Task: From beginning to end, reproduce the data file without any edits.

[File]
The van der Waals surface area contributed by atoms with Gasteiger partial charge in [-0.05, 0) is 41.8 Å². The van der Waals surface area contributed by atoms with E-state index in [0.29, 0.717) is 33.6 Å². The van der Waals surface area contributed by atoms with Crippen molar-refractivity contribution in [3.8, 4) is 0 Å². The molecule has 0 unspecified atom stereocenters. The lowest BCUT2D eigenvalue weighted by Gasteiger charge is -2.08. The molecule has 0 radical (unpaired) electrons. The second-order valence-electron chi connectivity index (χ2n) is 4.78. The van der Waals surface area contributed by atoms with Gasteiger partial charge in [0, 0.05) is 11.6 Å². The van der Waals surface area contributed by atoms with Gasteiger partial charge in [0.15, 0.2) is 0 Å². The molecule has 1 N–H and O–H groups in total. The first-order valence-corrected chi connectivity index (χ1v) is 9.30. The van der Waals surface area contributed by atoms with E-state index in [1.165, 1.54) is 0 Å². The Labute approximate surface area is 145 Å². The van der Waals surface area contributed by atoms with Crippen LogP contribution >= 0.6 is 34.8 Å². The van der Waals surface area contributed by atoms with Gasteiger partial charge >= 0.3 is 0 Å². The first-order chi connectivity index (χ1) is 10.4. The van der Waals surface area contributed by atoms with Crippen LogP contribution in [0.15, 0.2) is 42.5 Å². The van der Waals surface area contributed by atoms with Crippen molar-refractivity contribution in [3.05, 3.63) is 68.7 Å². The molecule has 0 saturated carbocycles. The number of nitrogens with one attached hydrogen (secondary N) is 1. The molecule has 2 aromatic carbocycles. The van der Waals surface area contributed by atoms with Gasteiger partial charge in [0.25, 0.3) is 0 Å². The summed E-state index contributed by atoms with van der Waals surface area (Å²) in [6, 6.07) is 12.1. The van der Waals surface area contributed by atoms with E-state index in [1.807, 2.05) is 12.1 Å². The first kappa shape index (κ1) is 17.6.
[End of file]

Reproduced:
The van der Waals surface area contributed by atoms with Gasteiger partial charge in [-0.05, 0) is 41.8 Å². The van der Waals surface area contributed by atoms with E-state index in [0.29, 0.717) is 33.6 Å². The van der Waals surface area contributed by atoms with Crippen molar-refractivity contribution in [3.8, 4) is 0 Å². The molecule has 0 unspecified atom stereocenters. The lowest BCUT2D eigenvalue weighted by Gasteiger charge is -2.08. The molecule has 0 radical (unpaired) electrons. The second-order valence-electron chi connectivity index (χ2n) is 4.78. The van der Waals surface area contributed by atoms with Gasteiger partial charge in [0, 0.05) is 11.6 Å². The van der Waals surface area contributed by atoms with Gasteiger partial charge in [0.15, 0.2) is 0 Å². The molecule has 1 N–H and O–H groups in total. The first-order valence-corrected chi connectivity index (χ1v) is 9.30. The van der Waals surface area contributed by atoms with E-state index in [1.165, 1.54) is 0 Å². The Labute approximate surface area is 145 Å². The van der Waals surface area contributed by atoms with Crippen LogP contribution >= 0.6 is 34.8 Å². The van der Waals surface area contributed by atoms with Gasteiger partial charge >= 0.3 is 0 Å². The first-order chi connectivity index (χ1) is 10.4. The van der Waals surface area contributed by atoms with Crippen LogP contribution in [0.15, 0.2) is 42.5 Å². The van der Waals surface area contributed by atoms with Crippen molar-refractivity contribution in [3.05, 3.63) is 68.7 Å². The molecule has 0 saturated carbocycles. The number of nitrogens with one attached hydrogen (secondary N) is 1. The molecule has 2 aromatic carbocycles. The van der Waals surface area contributed by atoms with Gasteiger partial charge in [0.25, 0.3) is 0 Å². The summed E-state index contributed by atoms with van der Waals surface area (Å²) in [6, 6.07) is 12.1. The van der Waals surface area contributed by atoms with E-state index in [1.807, 2.05) is 12.1 Å². The first kappa shape index (κ1) is 17.6.